Loading...

Killer of Sheep: The Best Film about Los Angeles 

May be the least-seen great film ever made in this country

Thursday, Oct 16 2003
Comments

You may claim that the best one is actually Sunset Boulevard just for the title and the swimming pool alone.  You may argue that it’s Chinatown for its incestuous history lesson, Point Blank for redefining how Hollywood shoots local architecture or Blade Runner for giving us rainy noodle shops and eloquent androids in the year 2019. But you would be wrong. When you think how these big-name movies have shaped the city’s image (and let’s add to their number The Big Sleep, Kiss Me Deadly, The Long Goodbye, Boyz ‘N the Hood and L.A. Confidential), two things quickly become clear: Nearly all the trademark L.A. motion pictures begin and/or end with murder (the same-old, same-old from the World Capital of Noir), and they’re more concerned with the idea of Los Angeles rather than the reality of life as it’s lived here.

The perfect riposte to such dark mythologizing is Charles Burnett’s luminous Killer of Sheep, a small miracle of human decency and exalted artistry. Shot on 16 mm for $10,000 with a non-professional cast, this clear-eyed, poetic portrait of South Central Los Angeles isn’t merely the most sensitive vision of an L.A neighborhood — Burnett looks beneath the cliches found in movies about inner-city gangbangers — it may be the least-seen great film ever made in this country. Although one of the first 50 American films chosen for protection through the Library of Congress’ National Film Registry, it has never received distribution or ever been put out on home video.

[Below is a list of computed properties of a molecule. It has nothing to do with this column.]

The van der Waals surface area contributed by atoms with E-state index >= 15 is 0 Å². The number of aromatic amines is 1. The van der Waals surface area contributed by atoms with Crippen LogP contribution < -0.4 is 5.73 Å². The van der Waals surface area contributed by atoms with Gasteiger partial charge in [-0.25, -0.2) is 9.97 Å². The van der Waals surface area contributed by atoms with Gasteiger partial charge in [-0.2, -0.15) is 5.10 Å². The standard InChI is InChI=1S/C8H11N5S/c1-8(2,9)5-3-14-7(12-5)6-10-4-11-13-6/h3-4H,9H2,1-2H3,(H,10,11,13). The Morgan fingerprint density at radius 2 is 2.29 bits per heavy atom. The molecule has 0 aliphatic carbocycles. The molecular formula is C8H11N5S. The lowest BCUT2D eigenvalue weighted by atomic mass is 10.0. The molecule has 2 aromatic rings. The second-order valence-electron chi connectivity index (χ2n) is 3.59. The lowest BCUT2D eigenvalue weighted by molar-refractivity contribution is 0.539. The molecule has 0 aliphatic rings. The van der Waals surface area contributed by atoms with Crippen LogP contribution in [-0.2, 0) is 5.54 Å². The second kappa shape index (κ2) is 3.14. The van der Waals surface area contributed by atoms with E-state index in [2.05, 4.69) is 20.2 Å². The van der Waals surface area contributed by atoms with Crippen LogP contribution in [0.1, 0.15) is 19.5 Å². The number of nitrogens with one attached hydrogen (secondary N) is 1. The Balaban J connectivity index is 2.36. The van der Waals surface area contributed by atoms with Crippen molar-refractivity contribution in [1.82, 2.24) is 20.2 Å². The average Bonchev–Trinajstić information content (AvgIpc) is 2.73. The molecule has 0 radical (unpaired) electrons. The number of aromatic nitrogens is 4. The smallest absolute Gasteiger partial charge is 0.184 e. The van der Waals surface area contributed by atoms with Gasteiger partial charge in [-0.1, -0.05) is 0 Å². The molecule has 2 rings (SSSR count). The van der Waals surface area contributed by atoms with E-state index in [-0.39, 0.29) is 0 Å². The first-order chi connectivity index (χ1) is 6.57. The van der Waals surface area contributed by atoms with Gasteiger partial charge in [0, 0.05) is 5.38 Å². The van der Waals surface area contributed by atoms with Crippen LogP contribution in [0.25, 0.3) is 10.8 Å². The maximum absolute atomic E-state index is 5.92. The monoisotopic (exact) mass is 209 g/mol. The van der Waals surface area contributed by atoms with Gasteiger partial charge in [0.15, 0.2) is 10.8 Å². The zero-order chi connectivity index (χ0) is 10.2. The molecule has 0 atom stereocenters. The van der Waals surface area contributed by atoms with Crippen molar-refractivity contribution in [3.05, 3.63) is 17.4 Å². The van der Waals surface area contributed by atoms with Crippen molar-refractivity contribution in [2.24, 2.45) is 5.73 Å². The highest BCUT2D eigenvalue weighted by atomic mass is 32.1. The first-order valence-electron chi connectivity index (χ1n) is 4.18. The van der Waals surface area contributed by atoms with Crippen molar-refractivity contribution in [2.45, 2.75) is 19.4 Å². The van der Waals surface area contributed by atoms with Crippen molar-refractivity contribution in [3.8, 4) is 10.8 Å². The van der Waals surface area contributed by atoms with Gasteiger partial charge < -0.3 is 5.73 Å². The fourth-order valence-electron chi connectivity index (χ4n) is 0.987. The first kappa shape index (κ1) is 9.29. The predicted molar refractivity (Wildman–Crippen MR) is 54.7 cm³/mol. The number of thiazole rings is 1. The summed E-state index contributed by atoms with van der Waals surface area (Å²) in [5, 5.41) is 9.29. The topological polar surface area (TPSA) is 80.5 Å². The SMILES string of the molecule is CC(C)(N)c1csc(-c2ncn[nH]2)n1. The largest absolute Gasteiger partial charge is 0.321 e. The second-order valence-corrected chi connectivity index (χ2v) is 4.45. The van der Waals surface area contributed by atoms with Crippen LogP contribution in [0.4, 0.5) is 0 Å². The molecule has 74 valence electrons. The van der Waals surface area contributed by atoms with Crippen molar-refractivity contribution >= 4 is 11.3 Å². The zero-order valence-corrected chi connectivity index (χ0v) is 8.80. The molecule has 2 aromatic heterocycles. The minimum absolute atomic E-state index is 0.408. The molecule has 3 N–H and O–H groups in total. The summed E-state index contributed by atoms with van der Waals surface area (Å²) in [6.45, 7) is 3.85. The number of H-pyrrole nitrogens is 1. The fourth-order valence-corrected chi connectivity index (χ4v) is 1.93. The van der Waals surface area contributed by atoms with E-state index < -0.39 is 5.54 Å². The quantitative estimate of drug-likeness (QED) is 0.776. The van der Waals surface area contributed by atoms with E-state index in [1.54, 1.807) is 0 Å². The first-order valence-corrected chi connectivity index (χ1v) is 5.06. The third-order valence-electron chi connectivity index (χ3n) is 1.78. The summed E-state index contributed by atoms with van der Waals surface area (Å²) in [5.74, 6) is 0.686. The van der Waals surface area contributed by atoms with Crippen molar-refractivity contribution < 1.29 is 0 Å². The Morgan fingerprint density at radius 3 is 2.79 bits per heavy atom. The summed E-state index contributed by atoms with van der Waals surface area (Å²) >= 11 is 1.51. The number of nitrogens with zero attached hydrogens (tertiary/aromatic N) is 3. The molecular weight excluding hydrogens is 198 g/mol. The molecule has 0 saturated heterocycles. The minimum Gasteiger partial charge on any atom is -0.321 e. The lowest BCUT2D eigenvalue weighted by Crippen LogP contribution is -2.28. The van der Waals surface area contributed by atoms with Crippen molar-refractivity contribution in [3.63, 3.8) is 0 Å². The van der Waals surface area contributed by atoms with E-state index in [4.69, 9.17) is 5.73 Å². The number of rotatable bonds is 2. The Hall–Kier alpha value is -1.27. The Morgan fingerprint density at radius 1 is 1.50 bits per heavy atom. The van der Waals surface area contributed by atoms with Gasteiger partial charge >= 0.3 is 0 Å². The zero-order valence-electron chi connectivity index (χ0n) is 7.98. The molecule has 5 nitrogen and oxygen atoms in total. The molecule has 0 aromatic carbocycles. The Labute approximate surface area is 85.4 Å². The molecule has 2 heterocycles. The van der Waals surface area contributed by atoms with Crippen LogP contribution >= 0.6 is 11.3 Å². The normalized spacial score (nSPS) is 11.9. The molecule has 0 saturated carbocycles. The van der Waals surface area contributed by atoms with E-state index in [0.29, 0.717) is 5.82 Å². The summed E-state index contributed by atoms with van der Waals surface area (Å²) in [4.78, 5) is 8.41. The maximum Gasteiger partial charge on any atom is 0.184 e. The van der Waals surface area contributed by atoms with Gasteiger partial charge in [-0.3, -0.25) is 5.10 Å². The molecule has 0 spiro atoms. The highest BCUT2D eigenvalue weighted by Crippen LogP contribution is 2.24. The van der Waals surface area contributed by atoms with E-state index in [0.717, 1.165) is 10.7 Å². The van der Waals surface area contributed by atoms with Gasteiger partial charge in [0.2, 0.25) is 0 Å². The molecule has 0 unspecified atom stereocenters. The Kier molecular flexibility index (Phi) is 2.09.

The title character, Stan (Henry Gayle Sanders), works at a Watts slaughterhouse to support his family the old-fashioned  way. While he’s filled with an admirable sense of pride (“I’m not poor,” he says at one point, “I give things away to the Salvation Army”), he’s worn down by the cruel nature of his work and a nagging sense of futility. He has trouble sleeping, rebuffs the affections of his wife (who burns for the intimacies they once shared), and seems cut off from his kids who spend the movie doing the things that kids do — yelling, bawling, building forts, riding bicycles like idiots and, in one scene of astonishing loveliness, leaping from one apartment building rooftop to the next. They’re like angels brought down to earth to frolic.  Yet there’s no flying away from these dispiriting, sun-lashed streets with their dilapidated buildings, jive-talking dudes, predatory shopkeepers and smart-ass crooks who don’t understand why Stan doesn’t join in their crimes. After all, God gave man fists for a reason.